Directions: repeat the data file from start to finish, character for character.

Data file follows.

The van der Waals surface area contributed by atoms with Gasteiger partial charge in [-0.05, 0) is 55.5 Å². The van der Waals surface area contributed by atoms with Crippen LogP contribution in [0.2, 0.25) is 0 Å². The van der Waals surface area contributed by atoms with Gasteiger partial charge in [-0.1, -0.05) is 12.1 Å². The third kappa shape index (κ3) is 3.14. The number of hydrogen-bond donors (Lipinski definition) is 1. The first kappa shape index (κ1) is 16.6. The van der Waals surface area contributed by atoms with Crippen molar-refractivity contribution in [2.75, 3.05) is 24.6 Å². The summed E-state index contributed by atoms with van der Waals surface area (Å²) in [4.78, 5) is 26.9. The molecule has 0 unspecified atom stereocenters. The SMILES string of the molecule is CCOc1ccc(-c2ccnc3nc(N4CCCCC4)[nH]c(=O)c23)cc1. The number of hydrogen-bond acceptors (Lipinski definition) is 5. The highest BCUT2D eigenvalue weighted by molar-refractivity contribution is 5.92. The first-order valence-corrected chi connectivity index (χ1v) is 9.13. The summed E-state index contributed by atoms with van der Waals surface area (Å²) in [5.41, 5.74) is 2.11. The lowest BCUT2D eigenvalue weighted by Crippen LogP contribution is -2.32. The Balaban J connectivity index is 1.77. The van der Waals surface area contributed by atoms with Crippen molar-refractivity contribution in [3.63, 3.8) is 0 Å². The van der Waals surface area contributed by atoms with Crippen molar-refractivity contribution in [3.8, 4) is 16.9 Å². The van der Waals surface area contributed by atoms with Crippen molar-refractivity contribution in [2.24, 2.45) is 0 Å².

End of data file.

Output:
The van der Waals surface area contributed by atoms with Gasteiger partial charge in [-0.05, 0) is 55.5 Å². The van der Waals surface area contributed by atoms with Crippen LogP contribution in [0.2, 0.25) is 0 Å². The van der Waals surface area contributed by atoms with Gasteiger partial charge in [-0.1, -0.05) is 12.1 Å². The third kappa shape index (κ3) is 3.14. The number of hydrogen-bond donors (Lipinski definition) is 1. The first kappa shape index (κ1) is 16.6. The van der Waals surface area contributed by atoms with Crippen molar-refractivity contribution in [2.75, 3.05) is 24.6 Å². The summed E-state index contributed by atoms with van der Waals surface area (Å²) in [4.78, 5) is 26.9. The molecule has 0 unspecified atom stereocenters. The SMILES string of the molecule is CCOc1ccc(-c2ccnc3nc(N4CCCCC4)[nH]c(=O)c23)cc1. The number of hydrogen-bond acceptors (Lipinski definition) is 5. The highest BCUT2D eigenvalue weighted by molar-refractivity contribution is 5.92. The first-order valence-corrected chi connectivity index (χ1v) is 9.13. The summed E-state index contributed by atoms with van der Waals surface area (Å²) in [5.41, 5.74) is 2.11. The lowest BCUT2D eigenvalue weighted by Crippen LogP contribution is -2.32. The Balaban J connectivity index is 1.77. The van der Waals surface area contributed by atoms with Crippen molar-refractivity contribution in [3.63, 3.8) is 0 Å². The van der Waals surface area contributed by atoms with Crippen molar-refractivity contribution in [3.8, 4) is 16.9 Å². The van der Waals surface area contributed by atoms with Crippen molar-refractivity contribution in [2.24, 2.45) is 0 Å².